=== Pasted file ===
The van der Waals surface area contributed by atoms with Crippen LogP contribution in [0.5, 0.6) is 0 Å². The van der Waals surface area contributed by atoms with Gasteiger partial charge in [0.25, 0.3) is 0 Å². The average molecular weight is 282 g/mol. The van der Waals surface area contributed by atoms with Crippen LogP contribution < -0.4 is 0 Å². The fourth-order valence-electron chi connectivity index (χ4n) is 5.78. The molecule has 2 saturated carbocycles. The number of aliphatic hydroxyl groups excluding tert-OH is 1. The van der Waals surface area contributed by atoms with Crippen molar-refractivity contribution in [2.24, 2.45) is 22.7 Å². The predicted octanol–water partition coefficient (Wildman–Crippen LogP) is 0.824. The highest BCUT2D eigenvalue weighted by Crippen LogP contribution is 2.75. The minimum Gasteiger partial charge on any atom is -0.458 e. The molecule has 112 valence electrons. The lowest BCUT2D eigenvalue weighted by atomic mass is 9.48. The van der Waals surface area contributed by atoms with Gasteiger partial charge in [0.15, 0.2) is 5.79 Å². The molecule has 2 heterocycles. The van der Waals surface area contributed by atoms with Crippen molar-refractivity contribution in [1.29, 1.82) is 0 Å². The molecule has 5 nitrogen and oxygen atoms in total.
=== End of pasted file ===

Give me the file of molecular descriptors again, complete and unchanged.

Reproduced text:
The van der Waals surface area contributed by atoms with Crippen LogP contribution in [0.5, 0.6) is 0 Å². The van der Waals surface area contributed by atoms with Gasteiger partial charge in [0.25, 0.3) is 0 Å². The average molecular weight is 282 g/mol. The van der Waals surface area contributed by atoms with Crippen LogP contribution < -0.4 is 0 Å². The fourth-order valence-electron chi connectivity index (χ4n) is 5.78. The molecule has 2 saturated carbocycles. The number of aliphatic hydroxyl groups excluding tert-OH is 1. The van der Waals surface area contributed by atoms with Crippen molar-refractivity contribution in [2.24, 2.45) is 22.7 Å². The predicted octanol–water partition coefficient (Wildman–Crippen LogP) is 0.824. The highest BCUT2D eigenvalue weighted by Crippen LogP contribution is 2.75. The minimum Gasteiger partial charge on any atom is -0.458 e. The molecule has 112 valence electrons. The lowest BCUT2D eigenvalue weighted by atomic mass is 9.48. The van der Waals surface area contributed by atoms with Gasteiger partial charge in [0.15, 0.2) is 5.79 Å². The molecule has 2 heterocycles. The van der Waals surface area contributed by atoms with Crippen molar-refractivity contribution in [1.29, 1.82) is 0 Å². The molecule has 5 nitrogen and oxygen atoms in total.